Colleges come in all sizes, from a school in New York like Hartwick College that enrolls 2,500 students to schools like Pennsylvania State, which can enroll 30,000 or more. Which one is better? Well, that depends on you and what you want. If you grew up in a small town and went to a small high school or in a large city and attended a high school with a senior class of 3,000 only you can choose which best fits your goals. Whether you grew up in a city or a rural area you will need to consider factors like student-teacher ratio and if you want to be a person or a number. Ask yourself, if you like being places where everybody knows you, or do you like the anonymity of a crowd? Once you evaluate your goals, then making a clear and concise choice will be easy.

  • Type

All colleges are not the same. Some have large graduate programs and devote much of their time and resources to research while others are small Liberal Arts schools with various programs of study offered. Some schools have a specialty in one specific area, like Colorado School of Mines who specialize in math and engineering, Southern Methodist University who offer Business and Law programs or Florida International University a university that offers business with hospitality being a specialty. Others schools might be best known for giving their students a broad education. Other factors include whether a school is single sex or coed, if they have a religious affiliation, and whether they are public or private. There are also historically black colleges, schools with co-op programs where you earn money while going to school, and schools with large evening and part-time programs. The options are almost limitless.

  • Distance

While location and distance are similar issues, how far from home you want to be just might be as important. For some going to college is a chance to explore a different part of the country. For other students and their parents having dinner with their family once a week may also be important. Don’t worry about going home to do your laundry, most college and university campuses have a laundry facility and others offer personal services and assistants to do your laundry for you.

While lots of kids will say … I can’t wait to go away to school and in many cases the parents are ready for them to go … the bottom line is how likely you are to get homesick, and how much money you can afford to spend in travel. The farther you are from home, the less often you’ll be able to visit. On the other hand, with email and cell phones, you can still feel close to home even if you’re in California and your family is in Texas. Reaching out and communicating is easy if you are mature and ready to take on the challenge.

  • Tuition/Scholarships & Financial Aid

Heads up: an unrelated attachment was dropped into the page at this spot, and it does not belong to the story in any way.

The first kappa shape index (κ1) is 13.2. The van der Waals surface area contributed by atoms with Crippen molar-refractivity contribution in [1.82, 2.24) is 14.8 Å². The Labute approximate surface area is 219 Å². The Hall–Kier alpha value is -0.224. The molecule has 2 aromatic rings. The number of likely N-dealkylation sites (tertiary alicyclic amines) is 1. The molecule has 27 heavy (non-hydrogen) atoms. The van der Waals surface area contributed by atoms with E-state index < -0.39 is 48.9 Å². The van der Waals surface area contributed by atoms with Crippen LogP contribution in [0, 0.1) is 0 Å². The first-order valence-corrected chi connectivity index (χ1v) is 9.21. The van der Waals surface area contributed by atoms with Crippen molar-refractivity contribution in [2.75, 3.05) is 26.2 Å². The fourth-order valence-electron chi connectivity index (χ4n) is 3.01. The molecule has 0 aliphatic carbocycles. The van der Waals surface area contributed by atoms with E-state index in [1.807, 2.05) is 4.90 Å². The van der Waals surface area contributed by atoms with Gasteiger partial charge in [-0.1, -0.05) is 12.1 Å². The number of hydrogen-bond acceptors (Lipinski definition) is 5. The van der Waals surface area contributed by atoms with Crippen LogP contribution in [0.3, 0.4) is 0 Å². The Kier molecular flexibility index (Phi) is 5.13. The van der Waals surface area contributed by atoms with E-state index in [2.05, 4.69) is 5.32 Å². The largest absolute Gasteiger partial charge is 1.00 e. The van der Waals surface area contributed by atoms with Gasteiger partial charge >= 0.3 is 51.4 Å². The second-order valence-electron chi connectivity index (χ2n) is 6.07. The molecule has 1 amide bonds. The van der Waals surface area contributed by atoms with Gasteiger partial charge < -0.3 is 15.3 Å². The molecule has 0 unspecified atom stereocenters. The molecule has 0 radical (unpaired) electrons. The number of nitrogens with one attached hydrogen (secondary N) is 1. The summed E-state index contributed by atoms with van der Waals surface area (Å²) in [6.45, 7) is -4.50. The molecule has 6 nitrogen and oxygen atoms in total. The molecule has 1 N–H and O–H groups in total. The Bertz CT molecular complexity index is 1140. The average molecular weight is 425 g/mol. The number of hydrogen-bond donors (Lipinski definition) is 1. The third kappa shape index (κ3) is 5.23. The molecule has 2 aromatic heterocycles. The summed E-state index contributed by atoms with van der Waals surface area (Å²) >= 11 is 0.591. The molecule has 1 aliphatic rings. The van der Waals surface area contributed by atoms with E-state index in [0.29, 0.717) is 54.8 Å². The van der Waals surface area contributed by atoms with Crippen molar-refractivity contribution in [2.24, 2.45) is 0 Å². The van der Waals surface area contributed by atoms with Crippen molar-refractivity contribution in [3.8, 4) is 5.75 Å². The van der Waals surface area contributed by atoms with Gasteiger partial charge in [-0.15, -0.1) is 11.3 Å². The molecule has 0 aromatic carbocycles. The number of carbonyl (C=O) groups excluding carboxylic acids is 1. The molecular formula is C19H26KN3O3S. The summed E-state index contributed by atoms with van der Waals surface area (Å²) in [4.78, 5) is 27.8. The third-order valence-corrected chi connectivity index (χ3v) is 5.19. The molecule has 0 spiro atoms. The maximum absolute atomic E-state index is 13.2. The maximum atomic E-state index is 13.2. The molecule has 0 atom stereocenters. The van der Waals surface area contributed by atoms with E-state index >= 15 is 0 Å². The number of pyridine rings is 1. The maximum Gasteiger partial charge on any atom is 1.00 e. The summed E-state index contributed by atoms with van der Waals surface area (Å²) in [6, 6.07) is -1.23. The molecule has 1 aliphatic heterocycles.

Have you ever heard your parents say “Study and get good grades it will mean something”. They were actually right! The cost of a college education is approximately $125,000 and in the next 15 years the cost is expected to exceed $200,000. While this seems expensive and almost out of reach to some families, cost should not be the only reason you and your family pass on a certain college or university. While cost is a top consideration that most parents think about when the topic of paying for college comes up, remember not all colleges cost the same. Also there are different types of financial aid programs at different schools and with so many scholarships available, paying for college can be easier than you might think. Your grades are worth money, your community service is worth money, your athletic ability may be worth money. In addition, where your parents work just might have scholarship dollars to give. Half the battle is asking and applying.

For example, if you lived in Texas and applied to the University of Texas, because it is a Public University the tuition is lower for in-state residents. The same is true for all public college and university programs where you live. Fees for out-of-state residents are usually pretty similar to private schools so consider all the factors when choosing a college or university. For a Private institution it does not matter if you live 2 blocks away or 2,000 miles away the price is still the same and because it is private, it is very selective in the admissions process. While both offer scholarships both academically and athletically narrowing your choices to the school that will give you the best advantage after graduation is important. Of the private schools the only ones that don’t offer scholarships athletically are the Ivy League schools, they are need based and if you show need, they will show you money. Again, with so many privately-funded scholarships available that go unclaimed each year you can help cover part of the cost of your education if you are serious.Do some research to identify scholarships and then apply.